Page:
Remembering Annie Pootoogook
Struggling with the question of how best to represent the legacy of trailblazing Inuit artist Annie Pootoogook, who died tragically in Ottawa in 2016, curator Nancy Campbell turned to family, friends and fellow artists in Cape Dorset, Nunavut.
Campbell had known Pootoogook and her work for years, having curated her influential solo exhibition at Toronto’s Power Plant gallery in 2006. “I wanted to make sure I had the community’s input,” she says. “When I was up there last February, I asked a lot of people ‘when you think of an exhibition that shows what Annie did, what would you like to see?’”
Throughout Canada, and internationally, Annie Pootoogook was responsible for a seismic shift in the way Inuit art is perceived. The young artist offered a candid, unfiltered and unembellished view of life in the North, where aspects of traditional Inuit culture coexist with Nintendo consoles, frozen foods and the televised visage of Dr. Phil, and where modern problems such as alcoholism and domestic abuse have touched many lives.
This latter set of images had a particularly powerful impact outside the North. The drawings were “so well publicized that, unfortunately, Annie had become a kind of poster girl for northern trauma,” says Campbell. Back in her hometown, however, people did not want these themes to overwhelm the rest of Pootoogook’s vision.
“They wanted her to be remembered not only for her arresting images depicting the darker side of community life, but also the beautiful things about Cape Dorset: the sense of community, the camping, the family, the day-to-day realities.”
This desire to embrace the full range of Pootoogook’s subject matter guided the selection of works for Annie Pootoogook: Cutting Ice, on view at the McMichael Art Collection in Kleinberg, Ontario, until February 2018. The first retrospective of Pootoogook’s works since her untimely death, this exhibition of fifty-seven drawings is therefore “a bit more optimistic than others you may have seen,” says Campbell.
With the exception of one room of later works, the bulk of the drawings in the exhibition were produced in the early 2000s, when Pootoogook still lived in Cape Dorset, and before she won the prestigious Sobey Art Award in 2006 and gained international exposure through the Montreal Biennale and Europe’s Documenta exhibition.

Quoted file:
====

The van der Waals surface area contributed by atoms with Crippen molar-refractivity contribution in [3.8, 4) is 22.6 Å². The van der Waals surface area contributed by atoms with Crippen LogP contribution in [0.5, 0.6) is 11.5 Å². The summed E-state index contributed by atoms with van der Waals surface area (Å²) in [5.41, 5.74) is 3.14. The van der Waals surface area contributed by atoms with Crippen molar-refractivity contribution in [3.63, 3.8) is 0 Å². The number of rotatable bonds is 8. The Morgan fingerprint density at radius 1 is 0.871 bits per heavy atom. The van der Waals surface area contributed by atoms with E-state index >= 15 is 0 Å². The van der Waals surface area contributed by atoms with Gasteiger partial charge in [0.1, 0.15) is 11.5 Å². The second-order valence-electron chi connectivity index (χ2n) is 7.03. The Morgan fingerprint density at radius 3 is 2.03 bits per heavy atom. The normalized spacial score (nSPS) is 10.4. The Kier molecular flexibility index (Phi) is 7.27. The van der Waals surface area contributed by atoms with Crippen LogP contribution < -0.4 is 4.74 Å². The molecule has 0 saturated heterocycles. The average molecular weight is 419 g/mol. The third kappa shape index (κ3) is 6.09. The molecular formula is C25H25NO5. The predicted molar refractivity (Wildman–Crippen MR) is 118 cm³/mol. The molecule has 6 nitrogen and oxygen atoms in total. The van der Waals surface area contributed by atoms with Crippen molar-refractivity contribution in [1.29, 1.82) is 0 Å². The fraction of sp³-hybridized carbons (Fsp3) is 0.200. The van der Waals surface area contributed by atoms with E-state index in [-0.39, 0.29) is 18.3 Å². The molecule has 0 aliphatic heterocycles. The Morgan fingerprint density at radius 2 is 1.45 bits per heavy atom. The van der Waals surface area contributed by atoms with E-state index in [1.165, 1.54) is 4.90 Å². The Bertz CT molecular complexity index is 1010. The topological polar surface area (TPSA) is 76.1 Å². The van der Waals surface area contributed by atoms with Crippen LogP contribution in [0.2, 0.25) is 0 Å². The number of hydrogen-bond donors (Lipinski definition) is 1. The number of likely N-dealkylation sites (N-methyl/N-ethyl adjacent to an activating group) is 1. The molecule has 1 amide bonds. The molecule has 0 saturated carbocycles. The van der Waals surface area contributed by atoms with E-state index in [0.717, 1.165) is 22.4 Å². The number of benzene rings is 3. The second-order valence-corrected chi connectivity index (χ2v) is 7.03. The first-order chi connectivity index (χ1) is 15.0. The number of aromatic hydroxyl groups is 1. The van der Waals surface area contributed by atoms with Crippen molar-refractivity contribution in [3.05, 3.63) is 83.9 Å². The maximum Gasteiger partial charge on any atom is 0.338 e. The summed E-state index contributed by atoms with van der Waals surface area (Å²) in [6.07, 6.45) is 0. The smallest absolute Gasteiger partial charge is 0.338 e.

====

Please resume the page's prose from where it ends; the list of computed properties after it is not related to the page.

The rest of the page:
There is also a selection of works by five contemporaries from the early days at the Cape Dorset artists’ co-op where Pootoogook worked: her cousins Shuvinai Ashoona and Siassie Kenneally, her friends Itee Pootoogook and Jutai Toonoo, and Inuit elder Ohotaq Mikkigak. Their inclusion, says Campbell, reflects “the collegiality in the studio and the way people riff back and forth when they are working side-by-side.”
Growing up in a family of celebrated artists, Annie Pootoogook watched her grandmother, the renowned artist Pitseolak Ashoona, as she worked. Her parents, Napachie and Eegyvudluk Pootoogook, were also well-known artists.
Yet the younger Pootoogook’s contribution required her to turn away from traditional Inuit artists’ preoccupations with the landscape and animals of the North. Instead, she chose an unsentimental representation of Inuit life in contemporary northern communities. Although imported culture and technologies have dramatically changed Inuit life, “the beautiful thing about the North is that they have kept so many traditions — community traditions, food, language — very much intact,” says Campbell. “What Annie did so beautifully with these simple pencil crayon drawings is to make a web of what is still valued and unique in the North and what is changing so rapidly.” In the process, Campbell adds, “she opened the doors for other Inuit artists” to enter the mainstream contemporary art world and “allowed people in the south to have a more cohesive understanding of what life in the North is really like.”
One drawing that captures the hybrid reality of the contemporary North is Bringing Home Food. It depicts a woman bringing home a bag of groceries — as the CBC television news plays in the background — and two men carrying a seal they will soon prepare for dinner.
“Annie was known for [depicting] the interiors of houses in Cape Dorset,” explains Campbell. “She would put in a lot of small details: people kicking off their boots, people watching tv, a little vase of flowers, a clock, the light-switches, all of which say, ‘we don’t live in ice houses anymore.’ But there is always a nod to traditional foods or traditional lifestyles alongside everything that’s contemporary.”
In a similar way, Myself in Scotland centres on “this interesting pull between being Inuit and being in the contemporary world.” Pootoogook portrays herself during her Glennfiddich residency in Scotland wearing a traditional Inuit necklace. That her hair is blowing straight up likely represents her sense of unease at being so far outside her own culture, says Campbell. Although she never spoke with the artist about this specific work, “I did speak with her about Scotland and I knew it was an overwhelming experience for her.”
In September 2016, Pootoogook was found dead in Ottawa’s Rideau River. Still, the tragic circumstances of her death cannot diminish her revolutionary impact. In Canadian Art magazine, Inuk art historian and curator Heather Igloriorte wrote that Annie Pootoogook “challenged viewers’ expectations of igloos and dog teams and instead revealed our ‘matchbox houses’… [and] the Northern Shore with its refrigerators lined with freezer-burned frozen dinners.”
ANNIE POOTOOGOOK: CUTTING ICE is on view at the McMichael Canadian Art Collection until February 11, 2018. Annie Pootoogook’s work is also on view at the National Gallery of Canada as part of Canadian and Indigenous Art: 1968 to Present.